(File)

B.C. school district to give students free tampons, pads

New Westminster school board votes unanimously to spend $10,000 to implement free access

Members of a school board in the Lower Mainland have unanimously passed a historic decision to provide students with free tampons and pads.

The motion, discussed at New Westminster’s school board meeting Tuesday, said an estimated 2,800 tampons and 1,800 pads would be used across 13 schools each year.

Douglas College professor Selina Tribe, who proposed the idea, has been advocating for free menstrual products to be available in all schools across the country.

Tribe said providing these products would ensure fair and equitable access to all genders for basic toiletries. It would remove stigma and cost barriers that sometimes prevent students from fully participating in school activities, she said, “and help all students feel their bodies are valued, dignified, and normal.”

The total cost would be roughly $9,700 for installing dispensary machines, with an annual cost of $7,000 for supply.

One in seven Canadian girls have missed school because of their menstrual cycle, according to United Way, often because of stigma or the lack of access to pads and tampons.

The school district is looking to implement the free access by September.


@ashwadhwani
ashley.wadhwani@bpdigital.ca

Like us on Facebook and follow us on Twitter.

Get local stories you won't find anywhere else right to your inbox.
Sign up here

Just Posted

BC SPCA team helps discover new feline virus after outbreak at Quesnel shelter

Fechavirus is a kind of parvovirus, which makes cats and kittens very sick

COVID-19 highlights lack of connectivity in First Nations communities

Many don’t have access required to utilize online platforms, says First Nations Technology Council

Commercial salmon fisheries delayed for Bella Coola area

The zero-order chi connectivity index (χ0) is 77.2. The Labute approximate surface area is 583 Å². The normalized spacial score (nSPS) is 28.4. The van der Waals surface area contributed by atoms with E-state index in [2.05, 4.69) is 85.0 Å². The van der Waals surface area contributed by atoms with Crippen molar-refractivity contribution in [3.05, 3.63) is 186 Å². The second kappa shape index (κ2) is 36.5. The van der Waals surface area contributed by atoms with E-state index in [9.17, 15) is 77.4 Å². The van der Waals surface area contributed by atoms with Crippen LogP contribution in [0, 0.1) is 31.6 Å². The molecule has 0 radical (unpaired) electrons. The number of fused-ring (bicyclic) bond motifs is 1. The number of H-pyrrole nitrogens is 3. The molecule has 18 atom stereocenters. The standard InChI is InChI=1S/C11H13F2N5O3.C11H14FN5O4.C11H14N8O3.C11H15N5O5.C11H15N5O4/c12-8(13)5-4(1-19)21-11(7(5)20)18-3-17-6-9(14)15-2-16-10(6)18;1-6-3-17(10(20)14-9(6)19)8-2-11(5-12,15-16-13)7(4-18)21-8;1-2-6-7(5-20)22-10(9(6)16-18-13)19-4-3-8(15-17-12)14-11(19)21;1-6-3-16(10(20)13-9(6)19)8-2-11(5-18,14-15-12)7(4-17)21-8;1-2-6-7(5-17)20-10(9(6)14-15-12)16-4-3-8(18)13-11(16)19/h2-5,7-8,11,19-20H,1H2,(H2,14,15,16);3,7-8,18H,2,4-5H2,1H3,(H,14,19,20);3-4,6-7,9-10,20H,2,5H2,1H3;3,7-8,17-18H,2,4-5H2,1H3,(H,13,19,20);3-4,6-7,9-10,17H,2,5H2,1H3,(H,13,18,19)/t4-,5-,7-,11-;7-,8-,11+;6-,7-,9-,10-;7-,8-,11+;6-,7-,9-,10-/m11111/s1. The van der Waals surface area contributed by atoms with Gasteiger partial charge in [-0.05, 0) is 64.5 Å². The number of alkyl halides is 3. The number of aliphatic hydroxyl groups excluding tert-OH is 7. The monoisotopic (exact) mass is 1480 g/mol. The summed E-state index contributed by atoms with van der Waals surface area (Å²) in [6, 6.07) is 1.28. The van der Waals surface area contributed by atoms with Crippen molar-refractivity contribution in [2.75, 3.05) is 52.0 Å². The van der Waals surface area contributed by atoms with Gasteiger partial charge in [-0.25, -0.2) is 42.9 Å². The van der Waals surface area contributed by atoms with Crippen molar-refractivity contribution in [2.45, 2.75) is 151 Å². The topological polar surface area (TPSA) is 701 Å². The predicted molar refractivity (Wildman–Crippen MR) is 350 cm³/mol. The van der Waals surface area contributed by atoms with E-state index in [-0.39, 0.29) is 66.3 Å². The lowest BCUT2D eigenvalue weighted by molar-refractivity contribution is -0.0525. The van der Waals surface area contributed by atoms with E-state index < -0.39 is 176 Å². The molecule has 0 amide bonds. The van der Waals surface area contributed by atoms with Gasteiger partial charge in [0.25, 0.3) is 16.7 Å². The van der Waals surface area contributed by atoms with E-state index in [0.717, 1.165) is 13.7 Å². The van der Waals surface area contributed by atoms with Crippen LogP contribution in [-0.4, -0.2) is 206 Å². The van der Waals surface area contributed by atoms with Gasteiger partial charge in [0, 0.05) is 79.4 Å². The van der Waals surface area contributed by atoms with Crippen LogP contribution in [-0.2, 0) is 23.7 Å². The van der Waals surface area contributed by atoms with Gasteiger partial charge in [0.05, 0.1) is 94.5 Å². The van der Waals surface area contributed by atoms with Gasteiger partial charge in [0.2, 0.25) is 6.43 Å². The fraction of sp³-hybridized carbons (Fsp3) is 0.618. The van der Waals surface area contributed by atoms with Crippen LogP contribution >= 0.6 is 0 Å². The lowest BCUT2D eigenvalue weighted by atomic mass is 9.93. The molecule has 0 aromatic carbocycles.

DFO notice says Area C gill net fisheries in Area 8 have been delayed until June 15

Pacific Coastal won’t open until community is ready

The company has suspended operations until further notice

Minimum wage goes up June 1 in B.C. as businesses face COVID-19 challenges

The minimum wage jumps by 75 cents to $14.60 an hour on Monday

Protesters rally against anti-black, Indigenous racism in Toronto

Police estimated the crowd to be between 3,500 and 4,000 and said there was no violence

Feds earmark $1.5M to support recovery of B.C., Indigenous tourism

B.C. money will be split between Vancouver Island and Indigenous tourism

‘We’re sick of it’: Anger over police killings shatters U.S.

Tens of thousands marched to protest the death of George Floyd

Surrey mayor’s party under fire for ‘sickening’ tweet accusing northern B.C. RCMP of murder

Mayor Doug McCallum says tweet, Facebook post ‘sent out by unauthorized person’

Father’s Day Walk Run for prostate cancer will be virtual event this year throughout B.C.

The annual fundraiser for Prostate Cancer Foundation BC has brought in $2.5 million since 1999

Dr. Bonnie Henry announces official ban on overnight kids’ camps this summer

New ban comes after talking with other provincial health officials across the country, Henry says

Senior man in hospital after unprovoked wolf attack near Prince Rupert

Conservation officers are on site looking for the wolf

VIDEO: NASA astronauts blast off into space on SpaceX rocket

Marks NASA’s first human spaceflight launched from U.S. soil in nearly a decade

Most Read